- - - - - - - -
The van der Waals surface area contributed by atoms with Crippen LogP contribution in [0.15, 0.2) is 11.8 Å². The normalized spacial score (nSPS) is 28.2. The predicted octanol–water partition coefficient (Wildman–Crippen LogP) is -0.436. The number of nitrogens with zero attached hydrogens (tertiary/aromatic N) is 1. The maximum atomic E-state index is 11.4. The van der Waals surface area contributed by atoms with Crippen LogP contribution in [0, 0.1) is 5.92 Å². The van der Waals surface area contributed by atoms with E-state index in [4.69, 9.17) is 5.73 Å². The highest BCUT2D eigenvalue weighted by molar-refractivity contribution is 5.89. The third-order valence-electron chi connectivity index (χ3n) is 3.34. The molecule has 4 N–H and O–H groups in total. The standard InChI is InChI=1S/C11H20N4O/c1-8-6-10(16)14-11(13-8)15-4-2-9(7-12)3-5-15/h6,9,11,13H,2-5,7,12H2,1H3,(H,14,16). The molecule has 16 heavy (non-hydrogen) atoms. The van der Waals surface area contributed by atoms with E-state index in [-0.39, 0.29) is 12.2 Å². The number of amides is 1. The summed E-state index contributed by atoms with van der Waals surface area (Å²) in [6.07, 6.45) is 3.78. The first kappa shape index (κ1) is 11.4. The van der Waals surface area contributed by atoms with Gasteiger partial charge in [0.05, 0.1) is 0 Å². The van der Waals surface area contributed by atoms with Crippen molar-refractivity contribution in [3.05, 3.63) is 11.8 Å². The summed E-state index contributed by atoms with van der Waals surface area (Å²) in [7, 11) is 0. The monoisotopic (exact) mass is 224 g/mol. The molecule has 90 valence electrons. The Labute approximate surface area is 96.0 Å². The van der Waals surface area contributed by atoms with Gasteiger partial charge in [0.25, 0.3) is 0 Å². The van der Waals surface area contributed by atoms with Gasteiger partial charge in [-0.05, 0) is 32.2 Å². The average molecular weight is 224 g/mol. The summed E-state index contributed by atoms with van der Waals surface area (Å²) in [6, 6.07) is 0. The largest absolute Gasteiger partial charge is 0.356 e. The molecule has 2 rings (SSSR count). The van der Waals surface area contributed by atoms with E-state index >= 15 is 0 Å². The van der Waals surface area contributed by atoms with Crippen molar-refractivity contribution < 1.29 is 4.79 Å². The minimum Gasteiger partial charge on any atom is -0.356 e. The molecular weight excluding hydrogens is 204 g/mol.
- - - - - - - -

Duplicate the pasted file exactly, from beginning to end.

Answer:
The van der Waals surface area contributed by atoms with Crippen LogP contribution in [0.15, 0.2) is 11.8 Å². The normalized spacial score (nSPS) is 28.2. The predicted octanol–water partition coefficient (Wildman–Crippen LogP) is -0.436. The number of nitrogens with zero attached hydrogens (tertiary/aromatic N) is 1. The maximum atomic E-state index is 11.4. The van der Waals surface area contributed by atoms with Crippen LogP contribution in [0, 0.1) is 5.92 Å². The van der Waals surface area contributed by atoms with E-state index in [4.69, 9.17) is 5.73 Å². The highest BCUT2D eigenvalue weighted by molar-refractivity contribution is 5.89. The third-order valence-electron chi connectivity index (χ3n) is 3.34. The molecule has 4 N–H and O–H groups in total. The standard InChI is InChI=1S/C11H20N4O/c1-8-6-10(16)14-11(13-8)15-4-2-9(7-12)3-5-15/h6,9,11,13H,2-5,7,12H2,1H3,(H,14,16). The molecule has 16 heavy (non-hydrogen) atoms. The van der Waals surface area contributed by atoms with E-state index in [-0.39, 0.29) is 12.2 Å². The number of amides is 1. The summed E-state index contributed by atoms with van der Waals surface area (Å²) in [6.07, 6.45) is 3.78. The first kappa shape index (κ1) is 11.4. The van der Waals surface area contributed by atoms with Gasteiger partial charge in [0.05, 0.1) is 0 Å². The van der Waals surface area contributed by atoms with Crippen molar-refractivity contribution in [3.05, 3.63) is 11.8 Å². The summed E-state index contributed by atoms with van der Waals surface area (Å²) in [7, 11) is 0. The monoisotopic (exact) mass is 224 g/mol. The molecule has 90 valence electrons. The Labute approximate surface area is 96.0 Å². The van der Waals surface area contributed by atoms with Gasteiger partial charge in [0.25, 0.3) is 0 Å². The van der Waals surface area contributed by atoms with Gasteiger partial charge in [-0.05, 0) is 32.2 Å². The average molecular weight is 224 g/mol. The summed E-state index contributed by atoms with van der Waals surface area (Å²) in [6, 6.07) is 0. The largest absolute Gasteiger partial charge is 0.356 e. The molecule has 2 rings (SSSR count). The van der Waals surface area contributed by atoms with E-state index >= 15 is 0 Å². The van der Waals surface area contributed by atoms with Crippen molar-refractivity contribution < 1.29 is 4.79 Å². The minimum Gasteiger partial charge on any atom is -0.356 e. The molecular weight excluding hydrogens is 204 g/mol.